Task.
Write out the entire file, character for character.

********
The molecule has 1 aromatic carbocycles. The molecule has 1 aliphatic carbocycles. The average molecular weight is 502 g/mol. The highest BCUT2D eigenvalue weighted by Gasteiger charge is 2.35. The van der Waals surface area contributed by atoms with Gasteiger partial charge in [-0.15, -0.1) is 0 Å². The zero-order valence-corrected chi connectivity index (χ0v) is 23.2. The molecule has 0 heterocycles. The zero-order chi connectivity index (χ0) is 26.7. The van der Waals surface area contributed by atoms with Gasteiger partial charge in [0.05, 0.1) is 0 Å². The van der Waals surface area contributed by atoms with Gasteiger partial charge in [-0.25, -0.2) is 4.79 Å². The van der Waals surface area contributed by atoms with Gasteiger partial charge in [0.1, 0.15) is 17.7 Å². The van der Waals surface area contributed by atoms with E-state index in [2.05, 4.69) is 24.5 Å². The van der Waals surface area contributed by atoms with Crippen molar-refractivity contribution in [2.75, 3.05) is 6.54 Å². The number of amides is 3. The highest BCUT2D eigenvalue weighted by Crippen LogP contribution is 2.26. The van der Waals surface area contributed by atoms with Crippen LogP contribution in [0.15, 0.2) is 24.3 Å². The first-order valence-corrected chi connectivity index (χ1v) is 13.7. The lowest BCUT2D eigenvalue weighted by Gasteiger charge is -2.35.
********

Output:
The molecule has 1 aromatic carbocycles. The molecule has 1 aliphatic carbocycles. The average molecular weight is 502 g/mol. The highest BCUT2D eigenvalue weighted by Gasteiger charge is 2.35. The van der Waals surface area contributed by atoms with Gasteiger partial charge in [-0.15, -0.1) is 0 Å². The zero-order valence-corrected chi connectivity index (χ0v) is 23.2. The molecule has 0 heterocycles. The zero-order chi connectivity index (χ0) is 26.7. The van der Waals surface area contributed by atoms with Gasteiger partial charge in [0.05, 0.1) is 0 Å². The van der Waals surface area contributed by atoms with Gasteiger partial charge in [-0.25, -0.2) is 4.79 Å². The van der Waals surface area contributed by atoms with Gasteiger partial charge in [0.1, 0.15) is 17.7 Å². The van der Waals surface area contributed by atoms with E-state index in [2.05, 4.69) is 24.5 Å². The van der Waals surface area contributed by atoms with Crippen molar-refractivity contribution in [2.75, 3.05) is 6.54 Å². The number of amides is 3. The highest BCUT2D eigenvalue weighted by Crippen LogP contribution is 2.26. The van der Waals surface area contributed by atoms with Crippen LogP contribution in [0.15, 0.2) is 24.3 Å². The first-order valence-corrected chi connectivity index (χ1v) is 13.7. The lowest BCUT2D eigenvalue weighted by Gasteiger charge is -2.35.